…while one of Cultural Studies’ major innovations has been to pay attention to a different kind of object, as a new field averse to traditional approaches, it has not been successful (enough) in developing a methodology to counter the exclusionary methods of the separate disciplines…While the object—what you study—has changed, the method—how do you do it—has not. (Bal 2003)


Raison d’être of Comparative Literature

This inability of Cultural Studies to devise a coherent method is the principal problem in imagining it as a separate discipline since, as contended earlier, it is not the content but the method of study that defines disciplinary practice. A body of haphazardly selected texts and writers (no matter how radical the selection itself is) is clearly not adequate for the establishment of a different discipline. This makes the task of conceptualizing a possible relationship between Comparative Literature and Cultural Studies all the more difficult because Comparative Literature, ever since the time of René Wellek’s famous ‘Crisis of Comparative Literature’, has been striving to define its methodological grounds for comparison in as clear terms as possible. This does not mean that Comparative Literature has a fixed, unchanging methodology which remains unaffected by the data to which it is applied. On the contrary, it is in allowing the method to be refashioned each time one has fresh data that the raison d'être of Comparative Literature primarily lies. Amiya Dev, one of the foremost practitioners of Comparative Literature in India, famously designated this as ‘Comparative Literature from Below’. Written in the context of the growing importance ascribed to continental theory in Comparative Literature in the latter half of the 1980s and the beginning of the 1990s, this pronouncement was a warning (at least) to the Indian comparatists against the temptation to straitjacket given literary data into a preconceived theoretical model. It tried to envisage the future of Comparative Literature with respect to its ability constantly to reflect on the formation of method precisely by making the method encounter new data on a regular basis.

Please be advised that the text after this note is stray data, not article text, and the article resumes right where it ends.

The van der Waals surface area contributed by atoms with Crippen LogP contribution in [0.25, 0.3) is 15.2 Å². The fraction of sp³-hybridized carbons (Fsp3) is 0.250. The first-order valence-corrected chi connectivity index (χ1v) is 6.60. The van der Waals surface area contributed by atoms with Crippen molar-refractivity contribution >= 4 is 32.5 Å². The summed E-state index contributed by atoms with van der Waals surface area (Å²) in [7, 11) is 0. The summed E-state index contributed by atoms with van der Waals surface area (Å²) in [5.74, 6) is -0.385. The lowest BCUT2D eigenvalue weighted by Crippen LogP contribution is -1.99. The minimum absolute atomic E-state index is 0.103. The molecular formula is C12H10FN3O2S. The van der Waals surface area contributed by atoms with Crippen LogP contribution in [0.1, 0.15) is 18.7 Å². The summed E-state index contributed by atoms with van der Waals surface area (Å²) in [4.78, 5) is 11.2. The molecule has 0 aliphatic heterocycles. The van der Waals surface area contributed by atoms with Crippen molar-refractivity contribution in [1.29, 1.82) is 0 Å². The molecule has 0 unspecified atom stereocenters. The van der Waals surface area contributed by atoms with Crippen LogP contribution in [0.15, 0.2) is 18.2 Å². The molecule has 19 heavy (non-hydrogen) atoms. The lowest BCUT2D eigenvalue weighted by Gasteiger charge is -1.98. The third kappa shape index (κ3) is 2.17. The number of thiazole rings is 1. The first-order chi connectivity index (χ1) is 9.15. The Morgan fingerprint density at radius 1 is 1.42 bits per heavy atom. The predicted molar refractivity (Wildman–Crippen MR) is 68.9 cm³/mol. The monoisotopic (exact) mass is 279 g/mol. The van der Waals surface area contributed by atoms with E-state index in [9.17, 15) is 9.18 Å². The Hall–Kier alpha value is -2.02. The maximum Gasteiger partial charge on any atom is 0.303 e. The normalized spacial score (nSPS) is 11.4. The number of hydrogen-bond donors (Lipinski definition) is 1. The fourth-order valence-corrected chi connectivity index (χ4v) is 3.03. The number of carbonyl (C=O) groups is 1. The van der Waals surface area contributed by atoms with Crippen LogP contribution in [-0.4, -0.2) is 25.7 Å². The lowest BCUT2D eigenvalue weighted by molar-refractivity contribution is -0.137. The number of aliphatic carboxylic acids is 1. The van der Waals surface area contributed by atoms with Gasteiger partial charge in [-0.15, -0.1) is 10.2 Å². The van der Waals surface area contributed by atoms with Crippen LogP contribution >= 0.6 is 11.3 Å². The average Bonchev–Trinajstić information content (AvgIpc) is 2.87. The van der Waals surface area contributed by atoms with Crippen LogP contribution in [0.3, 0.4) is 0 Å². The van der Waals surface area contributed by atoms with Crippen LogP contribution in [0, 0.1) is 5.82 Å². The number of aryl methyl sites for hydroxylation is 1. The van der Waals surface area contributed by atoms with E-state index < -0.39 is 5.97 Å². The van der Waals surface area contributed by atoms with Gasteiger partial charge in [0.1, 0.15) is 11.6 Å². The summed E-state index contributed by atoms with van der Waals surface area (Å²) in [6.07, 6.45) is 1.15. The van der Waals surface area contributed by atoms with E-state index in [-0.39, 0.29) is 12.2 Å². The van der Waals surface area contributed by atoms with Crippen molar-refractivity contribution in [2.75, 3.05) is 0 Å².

Dev’s vision of Comparative Literature as encapsulated in his ‘from below’ approach has other significant implications as well. Perhaps the most fundamental among them is the acceptance within this vision of the fact that neither the form nor the content of Comparative Literature is ever fixed. A ‘comparative canon’, or the content of Comparative Literature, can only be characterized by its ever-changing nature. The necessity of this change arises mainly from the location of the discipline and its practitioners in time and space. So, for example, when Comparative Literature is practised in India, its practice is bound to take into cognizance the vast body of written and orally transmitted texts available in all the Indian languages across a vast period of time. Thus the plurilingual and pluricultural situation of Indian life and literary expression becomes the fundamental disciplinary impulse of Comparative Literature in the Indian context. A shared history, both linguistic and cultural, that characterizes literatures composed in the Indian languages can therefore be considered the primary focus of Comparative Literature in India. These literatures are products of a dynamic exchange between local/desi and translocal/margi (Sanskrit, Persian, English) cultural traditions, making the history of Indian literature a plural one. An often-invoked example of this plural history is the Bhakti movement, which spanned almost a millennium and forged a shared idiom of devotion that in most of the modern Indian languages questioned existing hierarchies in social organization. Hence, making this plural history the focus of his attention can help the Indian comparatist notice the contact and resulting exchange between individual Indian literatures as well as between Indian literatures and literatures coming from ‘outside’.